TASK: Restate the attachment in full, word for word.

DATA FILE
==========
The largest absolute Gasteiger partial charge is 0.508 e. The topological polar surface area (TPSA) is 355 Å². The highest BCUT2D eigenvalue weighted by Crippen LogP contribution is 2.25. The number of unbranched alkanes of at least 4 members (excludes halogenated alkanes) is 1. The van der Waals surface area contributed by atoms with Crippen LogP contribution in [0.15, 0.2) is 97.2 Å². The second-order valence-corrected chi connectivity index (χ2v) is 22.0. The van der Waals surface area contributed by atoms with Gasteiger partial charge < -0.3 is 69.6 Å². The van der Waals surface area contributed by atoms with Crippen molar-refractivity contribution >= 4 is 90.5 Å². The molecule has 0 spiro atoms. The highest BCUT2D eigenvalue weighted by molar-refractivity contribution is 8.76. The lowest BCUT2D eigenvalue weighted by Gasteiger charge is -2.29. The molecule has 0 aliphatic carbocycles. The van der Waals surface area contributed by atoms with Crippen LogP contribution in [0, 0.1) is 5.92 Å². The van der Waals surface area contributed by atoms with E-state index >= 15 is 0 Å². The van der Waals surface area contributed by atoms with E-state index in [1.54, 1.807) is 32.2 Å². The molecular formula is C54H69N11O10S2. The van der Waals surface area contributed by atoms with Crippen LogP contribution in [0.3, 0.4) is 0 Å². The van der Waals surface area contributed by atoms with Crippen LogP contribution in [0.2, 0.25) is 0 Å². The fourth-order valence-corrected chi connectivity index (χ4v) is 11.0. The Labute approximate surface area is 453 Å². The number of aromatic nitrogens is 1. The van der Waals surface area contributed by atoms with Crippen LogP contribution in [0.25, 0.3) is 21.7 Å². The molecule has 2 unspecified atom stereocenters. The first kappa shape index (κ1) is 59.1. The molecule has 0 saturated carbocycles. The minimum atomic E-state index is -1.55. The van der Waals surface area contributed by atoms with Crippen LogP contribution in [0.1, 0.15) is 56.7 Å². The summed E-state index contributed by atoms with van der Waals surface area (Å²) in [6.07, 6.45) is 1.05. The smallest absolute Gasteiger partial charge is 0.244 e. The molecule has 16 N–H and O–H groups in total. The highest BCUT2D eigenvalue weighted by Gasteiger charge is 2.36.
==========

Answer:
The largest absolute Gasteiger partial charge is 0.508 e. The topological polar surface area (TPSA) is 355 Å². The highest BCUT2D eigenvalue weighted by Crippen LogP contribution is 2.25. The number of unbranched alkanes of at least 4 members (excludes halogenated alkanes) is 1. The van der Waals surface area contributed by atoms with Crippen LogP contribution in [0.15, 0.2) is 97.2 Å². The second-order valence-corrected chi connectivity index (χ2v) is 22.0. The van der Waals surface area contributed by atoms with Gasteiger partial charge < -0.3 is 69.6 Å². The van der Waals surface area contributed by atoms with Crippen molar-refractivity contribution >= 4 is 90.5 Å². The molecule has 0 spiro atoms. The highest BCUT2D eigenvalue weighted by molar-refractivity contribution is 8.76. The lowest BCUT2D eigenvalue weighted by Gasteiger charge is -2.29. The molecule has 0 aliphatic carbocycles. The van der Waals surface area contributed by atoms with Crippen LogP contribution in [0, 0.1) is 5.92 Å². The van der Waals surface area contributed by atoms with E-state index >= 15 is 0 Å². The van der Waals surface area contributed by atoms with E-state index in [1.54, 1.807) is 32.2 Å². The molecular formula is C54H69N11O10S2. The van der Waals surface area contributed by atoms with Crippen LogP contribution in [0.3, 0.4) is 0 Å². The van der Waals surface area contributed by atoms with Crippen LogP contribution in [0.2, 0.25) is 0 Å². The fourth-order valence-corrected chi connectivity index (χ4v) is 11.0. The Labute approximate surface area is 453 Å². The number of aromatic nitrogens is 1. The van der Waals surface area contributed by atoms with Crippen LogP contribution in [0.25, 0.3) is 21.7 Å². The molecule has 2 unspecified atom stereocenters. The first kappa shape index (κ1) is 59.1. The molecule has 0 saturated carbocycles. The minimum atomic E-state index is -1.55. The van der Waals surface area contributed by atoms with Crippen LogP contribution in [0.1, 0.15) is 56.7 Å². The summed E-state index contributed by atoms with van der Waals surface area (Å²) in [6.07, 6.45) is 1.05. The smallest absolute Gasteiger partial charge is 0.244 e. The molecule has 16 N–H and O–H groups in total. The highest BCUT2D eigenvalue weighted by Gasteiger charge is 2.36.